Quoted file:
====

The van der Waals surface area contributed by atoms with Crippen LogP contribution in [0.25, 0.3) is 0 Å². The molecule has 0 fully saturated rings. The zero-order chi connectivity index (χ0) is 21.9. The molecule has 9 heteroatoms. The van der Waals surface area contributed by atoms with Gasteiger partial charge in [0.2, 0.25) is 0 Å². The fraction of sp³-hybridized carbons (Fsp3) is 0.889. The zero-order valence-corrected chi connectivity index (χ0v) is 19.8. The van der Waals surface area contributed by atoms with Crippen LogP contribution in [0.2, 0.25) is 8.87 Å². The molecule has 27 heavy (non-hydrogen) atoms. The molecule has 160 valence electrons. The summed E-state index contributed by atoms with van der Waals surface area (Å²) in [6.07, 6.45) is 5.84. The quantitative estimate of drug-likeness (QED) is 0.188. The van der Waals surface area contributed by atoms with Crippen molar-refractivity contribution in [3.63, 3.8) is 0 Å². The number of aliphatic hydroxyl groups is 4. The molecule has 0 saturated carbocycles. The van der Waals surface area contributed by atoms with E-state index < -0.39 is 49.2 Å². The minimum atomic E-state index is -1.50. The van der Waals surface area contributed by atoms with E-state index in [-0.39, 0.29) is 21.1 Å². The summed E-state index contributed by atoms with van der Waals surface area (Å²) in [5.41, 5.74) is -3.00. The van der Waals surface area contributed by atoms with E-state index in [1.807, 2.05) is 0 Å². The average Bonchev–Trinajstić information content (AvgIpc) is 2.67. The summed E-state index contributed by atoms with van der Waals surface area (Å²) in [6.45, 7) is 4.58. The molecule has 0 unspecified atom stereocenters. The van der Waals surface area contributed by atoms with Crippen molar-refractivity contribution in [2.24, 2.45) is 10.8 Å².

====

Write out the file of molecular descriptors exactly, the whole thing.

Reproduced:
The van der Waals surface area contributed by atoms with Crippen LogP contribution in [0.25, 0.3) is 0 Å². The molecule has 0 fully saturated rings. The zero-order chi connectivity index (χ0) is 21.9. The molecule has 9 heteroatoms. The van der Waals surface area contributed by atoms with Gasteiger partial charge in [0.2, 0.25) is 0 Å². The fraction of sp³-hybridized carbons (Fsp3) is 0.889. The zero-order valence-corrected chi connectivity index (χ0v) is 19.8. The van der Waals surface area contributed by atoms with Crippen LogP contribution in [0.2, 0.25) is 8.87 Å². The molecule has 27 heavy (non-hydrogen) atoms. The molecule has 160 valence electrons. The summed E-state index contributed by atoms with van der Waals surface area (Å²) in [6.07, 6.45) is 5.84. The quantitative estimate of drug-likeness (QED) is 0.188. The van der Waals surface area contributed by atoms with Crippen molar-refractivity contribution in [3.63, 3.8) is 0 Å². The number of aliphatic hydroxyl groups is 4. The molecule has 0 saturated carbocycles. The van der Waals surface area contributed by atoms with E-state index < -0.39 is 49.2 Å². The minimum atomic E-state index is -1.50. The van der Waals surface area contributed by atoms with E-state index in [-0.39, 0.29) is 21.1 Å². The summed E-state index contributed by atoms with van der Waals surface area (Å²) in [5.41, 5.74) is -3.00. The van der Waals surface area contributed by atoms with E-state index in [1.807, 2.05) is 0 Å². The average Bonchev–Trinajstić information content (AvgIpc) is 2.67. The summed E-state index contributed by atoms with van der Waals surface area (Å²) in [6.45, 7) is 4.58. The molecule has 0 unspecified atom stereocenters. The van der Waals surface area contributed by atoms with Crippen molar-refractivity contribution in [2.24, 2.45) is 10.8 Å².